"I'm fine," James said after finishing with 18 points, eight assists and five rebounds while filling in at point guard again as Derrick Rose continues to be sidelined with a sprained left ankle. "I'm fine, and we're fine. It's a long season. It's way too [early to judge]."
It's the early portion of games that have been the most problematic. The Cavs have been outscored by 44 points combined in the first quarter of their past four games, allowing their opponents to score an average of 33.8 points in the period.
James believes the trickle-down effect of Rose's injury has thrown Cleveland's lineups off-kilter, hurting the Cavs both defensively and offensively.
"We're out two starting point guards," James said of Rose and Isaiah Thomas. "So I'm not overlooking what's going on. I wasn't overlooking if we had success. I'm not going to overlook if we had a couple games off. I'm not getting too high and getting too low. I'm an even-keel guy. I understand this is a long process. We played some different [lineups]. Like I told you guys, we played some crazy lineups that we haven't even played in practice. So we'll continue to get better. There's going to be some games where we don't look as good unfortunately, but that's all part of the process, and we just have to be patient with it until we can become full-strength."
Saturday was the Cavs' fourth straight game in which they trailed at halftime, marking their longest such streak in the past three seasons, according to ESPN Stats & Information.
With eight players added to the mix from last year's NBA Finals team, James said the group is still adjusting to the challenge of having a target on its back every game.
"We have spurts," James said. "Defensively, we have spurts, and we know we can get to a point where we can sustain it a little bit longer than what we've done so far. So that's a positive. On the negative side, we've had more lulls than we've had spurts, and teams -- we always know every year -- when we have lulls, teams make us pay. It doesn't matter what they're shooting, it doesn't matter how they're playing, teams are going to make us pay, and it happened again tonight."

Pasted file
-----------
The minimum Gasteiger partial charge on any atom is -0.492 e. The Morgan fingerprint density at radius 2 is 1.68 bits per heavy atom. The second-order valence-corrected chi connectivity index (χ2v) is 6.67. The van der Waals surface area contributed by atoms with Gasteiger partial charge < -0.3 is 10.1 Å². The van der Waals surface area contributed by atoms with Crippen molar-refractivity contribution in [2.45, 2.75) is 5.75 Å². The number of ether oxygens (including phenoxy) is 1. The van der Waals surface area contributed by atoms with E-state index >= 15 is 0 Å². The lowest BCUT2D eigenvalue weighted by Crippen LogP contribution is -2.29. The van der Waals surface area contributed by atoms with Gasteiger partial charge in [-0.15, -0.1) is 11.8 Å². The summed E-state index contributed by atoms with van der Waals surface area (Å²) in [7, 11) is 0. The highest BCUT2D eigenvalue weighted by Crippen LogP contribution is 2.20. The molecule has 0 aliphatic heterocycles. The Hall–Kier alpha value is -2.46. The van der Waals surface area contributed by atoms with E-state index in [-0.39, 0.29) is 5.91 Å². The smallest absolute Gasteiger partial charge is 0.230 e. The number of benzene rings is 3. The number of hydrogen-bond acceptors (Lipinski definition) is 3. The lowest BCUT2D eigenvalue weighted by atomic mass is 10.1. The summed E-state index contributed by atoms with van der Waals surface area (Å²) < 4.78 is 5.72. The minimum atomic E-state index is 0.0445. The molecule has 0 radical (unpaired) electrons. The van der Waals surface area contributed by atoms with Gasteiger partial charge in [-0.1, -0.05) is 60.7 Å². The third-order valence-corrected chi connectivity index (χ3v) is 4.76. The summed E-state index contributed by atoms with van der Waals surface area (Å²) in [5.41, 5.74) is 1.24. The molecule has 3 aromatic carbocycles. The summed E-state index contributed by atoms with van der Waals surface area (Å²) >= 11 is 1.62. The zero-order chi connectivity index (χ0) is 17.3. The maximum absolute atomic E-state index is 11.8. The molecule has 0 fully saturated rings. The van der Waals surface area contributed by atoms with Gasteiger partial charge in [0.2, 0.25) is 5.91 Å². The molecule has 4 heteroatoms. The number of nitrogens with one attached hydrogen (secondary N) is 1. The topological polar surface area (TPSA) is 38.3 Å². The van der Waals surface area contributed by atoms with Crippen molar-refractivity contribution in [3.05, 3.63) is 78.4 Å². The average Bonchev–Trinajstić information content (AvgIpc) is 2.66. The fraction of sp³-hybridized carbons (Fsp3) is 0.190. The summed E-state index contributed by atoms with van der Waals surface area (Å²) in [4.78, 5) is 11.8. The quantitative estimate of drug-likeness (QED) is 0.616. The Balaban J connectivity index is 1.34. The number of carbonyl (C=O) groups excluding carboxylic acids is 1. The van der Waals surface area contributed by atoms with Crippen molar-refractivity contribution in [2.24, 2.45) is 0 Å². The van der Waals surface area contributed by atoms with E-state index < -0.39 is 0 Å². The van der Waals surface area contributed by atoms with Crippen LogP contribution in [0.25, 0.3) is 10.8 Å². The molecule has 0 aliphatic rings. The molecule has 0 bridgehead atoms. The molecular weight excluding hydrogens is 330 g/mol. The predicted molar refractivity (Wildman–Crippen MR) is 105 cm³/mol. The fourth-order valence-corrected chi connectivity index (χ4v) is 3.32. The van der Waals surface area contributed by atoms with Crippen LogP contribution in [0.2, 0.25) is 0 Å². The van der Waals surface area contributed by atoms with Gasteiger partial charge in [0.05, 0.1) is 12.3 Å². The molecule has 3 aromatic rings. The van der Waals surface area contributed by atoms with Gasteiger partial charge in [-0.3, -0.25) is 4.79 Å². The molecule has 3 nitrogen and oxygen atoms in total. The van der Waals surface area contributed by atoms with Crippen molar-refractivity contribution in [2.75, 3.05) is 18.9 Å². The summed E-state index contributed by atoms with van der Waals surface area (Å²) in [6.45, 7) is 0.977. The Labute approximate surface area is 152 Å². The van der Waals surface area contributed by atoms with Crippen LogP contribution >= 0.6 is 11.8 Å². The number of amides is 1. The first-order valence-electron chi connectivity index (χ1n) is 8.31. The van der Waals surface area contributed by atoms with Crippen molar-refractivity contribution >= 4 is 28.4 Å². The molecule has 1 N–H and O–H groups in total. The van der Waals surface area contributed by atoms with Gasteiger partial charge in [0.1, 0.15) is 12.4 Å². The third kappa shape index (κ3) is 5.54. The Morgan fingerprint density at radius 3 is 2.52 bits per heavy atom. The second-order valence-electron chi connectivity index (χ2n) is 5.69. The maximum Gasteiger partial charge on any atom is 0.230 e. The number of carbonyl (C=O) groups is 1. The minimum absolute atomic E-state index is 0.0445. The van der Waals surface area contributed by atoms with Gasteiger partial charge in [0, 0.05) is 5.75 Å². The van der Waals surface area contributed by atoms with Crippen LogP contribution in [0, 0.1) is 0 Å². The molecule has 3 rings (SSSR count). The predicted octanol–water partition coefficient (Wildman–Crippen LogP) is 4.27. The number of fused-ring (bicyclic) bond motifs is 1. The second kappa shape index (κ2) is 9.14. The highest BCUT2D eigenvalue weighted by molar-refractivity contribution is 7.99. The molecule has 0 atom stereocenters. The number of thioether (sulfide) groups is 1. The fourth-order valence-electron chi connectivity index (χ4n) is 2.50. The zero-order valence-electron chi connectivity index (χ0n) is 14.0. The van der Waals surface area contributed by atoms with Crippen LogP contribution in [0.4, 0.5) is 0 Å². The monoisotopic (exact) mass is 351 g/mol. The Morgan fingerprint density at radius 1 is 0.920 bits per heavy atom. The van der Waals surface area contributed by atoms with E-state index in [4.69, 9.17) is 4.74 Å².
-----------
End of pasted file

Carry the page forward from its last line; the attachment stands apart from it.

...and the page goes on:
Cavs coach Tyronn Lue said the defensive breakdowns are obvious. Cleveland let New Orleans make 13 3-pointers after all the open looks the team allowed Orlando, Chicago and Brooklyn take. But Lue's team's offense is also lagging behind.
"Well, we got to do a better job taking the one-on-one challenge, first," Lue said. "Guys are driving us, beating us on the catch, point of entry. But, I mean, a lot of this, if we're missing 3s and missing shots offensively and turning the basketball over, then we can't get back in transition. So better offense helps with our defense. Because if we're scoring, then we can get back and get set. We just got to be better."
The Cavs came into the night ranked sixth in offensive efficiency at 107.3 points per 100 possessions. Last season, they were third in that category, scoring 110.9 points per 100 possessions. One of the bright offensive spots for Cleveland was Dwyane Wade, who scored 15 points on 7-for-12 shooting with four assists in 23 minutes off the bench. It was his second straight double-digit scoring night after he accepted a role with the second unit.
"At some point, we'll get tired of being down early," Wade said. "At some point, we'll get tired of being a .500 ballclub. At some point, you'll get tired of it, and whatever team you want to be, it will show itself."
Kevin Love paced the Cavs with a season-high 26 points and 11 rebounds in 28 minutes. He banged his left leg in the second half while being boxed out, which caused him to fall to the floor, but he believes he will play Sunday against the New York Knicks.
"We're really upset," Love said sarcastically when asked about the loss. "If we were in March or April, maybe it'd be a different story. But right now we know we have to get a lot better. We're frustrated. We're pissed off. But in no way are we going to panic. We need to get better, watch a lot of film, energy needs to be there. We all need to be on the same page. We'll get there."
Tristan Thompson pointed to the Cavs' transition defense as the biggest culprit through Cleveland's 3-3 start to the year, but like his teammates, he preached patience.
"Think about it: It's the first time since LeBron came back that we had that many new guys," Thompson said. "It's the first time, so it's going to be a process. It's going to take some time. It's a long f---ing season. We're going to play a hundred-and-some f---ing games. I'm not worried about it."
His coach shared a similar outlook.
"I'm not concerned," Lue said.